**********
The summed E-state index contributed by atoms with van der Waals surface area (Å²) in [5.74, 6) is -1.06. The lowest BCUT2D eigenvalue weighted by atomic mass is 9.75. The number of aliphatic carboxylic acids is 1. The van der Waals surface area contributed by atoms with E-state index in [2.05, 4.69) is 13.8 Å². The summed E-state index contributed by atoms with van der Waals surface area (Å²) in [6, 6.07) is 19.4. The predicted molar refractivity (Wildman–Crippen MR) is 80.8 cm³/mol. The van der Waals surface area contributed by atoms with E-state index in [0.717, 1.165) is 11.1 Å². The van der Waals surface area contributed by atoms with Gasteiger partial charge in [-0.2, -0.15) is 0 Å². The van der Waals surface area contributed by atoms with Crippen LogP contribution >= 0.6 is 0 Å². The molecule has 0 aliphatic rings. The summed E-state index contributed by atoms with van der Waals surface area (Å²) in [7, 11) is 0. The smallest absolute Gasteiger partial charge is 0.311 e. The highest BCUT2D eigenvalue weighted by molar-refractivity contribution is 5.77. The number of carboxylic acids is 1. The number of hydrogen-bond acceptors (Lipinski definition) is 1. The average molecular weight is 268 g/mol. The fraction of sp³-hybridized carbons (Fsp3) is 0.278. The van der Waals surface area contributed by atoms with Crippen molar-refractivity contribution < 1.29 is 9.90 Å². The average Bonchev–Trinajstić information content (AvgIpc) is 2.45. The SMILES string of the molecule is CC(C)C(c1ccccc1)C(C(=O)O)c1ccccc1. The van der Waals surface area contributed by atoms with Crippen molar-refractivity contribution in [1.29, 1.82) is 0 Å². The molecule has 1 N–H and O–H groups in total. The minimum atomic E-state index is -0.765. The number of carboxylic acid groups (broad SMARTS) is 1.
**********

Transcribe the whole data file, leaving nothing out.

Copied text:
The summed E-state index contributed by atoms with van der Waals surface area (Å²) in [5.74, 6) is -1.06. The lowest BCUT2D eigenvalue weighted by atomic mass is 9.75. The number of aliphatic carboxylic acids is 1. The van der Waals surface area contributed by atoms with E-state index in [2.05, 4.69) is 13.8 Å². The summed E-state index contributed by atoms with van der Waals surface area (Å²) in [6, 6.07) is 19.4. The predicted molar refractivity (Wildman–Crippen MR) is 80.8 cm³/mol. The van der Waals surface area contributed by atoms with E-state index in [0.717, 1.165) is 11.1 Å². The van der Waals surface area contributed by atoms with Gasteiger partial charge in [-0.2, -0.15) is 0 Å². The van der Waals surface area contributed by atoms with Crippen LogP contribution >= 0.6 is 0 Å². The molecule has 0 aliphatic rings. The summed E-state index contributed by atoms with van der Waals surface area (Å²) in [7, 11) is 0. The smallest absolute Gasteiger partial charge is 0.311 e. The highest BCUT2D eigenvalue weighted by molar-refractivity contribution is 5.77. The number of carboxylic acids is 1. The number of hydrogen-bond acceptors (Lipinski definition) is 1. The average molecular weight is 268 g/mol. The fraction of sp³-hybridized carbons (Fsp3) is 0.278. The van der Waals surface area contributed by atoms with Crippen molar-refractivity contribution < 1.29 is 9.90 Å². The average Bonchev–Trinajstić information content (AvgIpc) is 2.45. The SMILES string of the molecule is CC(C)C(c1ccccc1)C(C(=O)O)c1ccccc1. The van der Waals surface area contributed by atoms with Crippen molar-refractivity contribution in [1.29, 1.82) is 0 Å². The molecule has 1 N–H and O–H groups in total. The minimum atomic E-state index is -0.765. The number of carboxylic acid groups (broad SMARTS) is 1.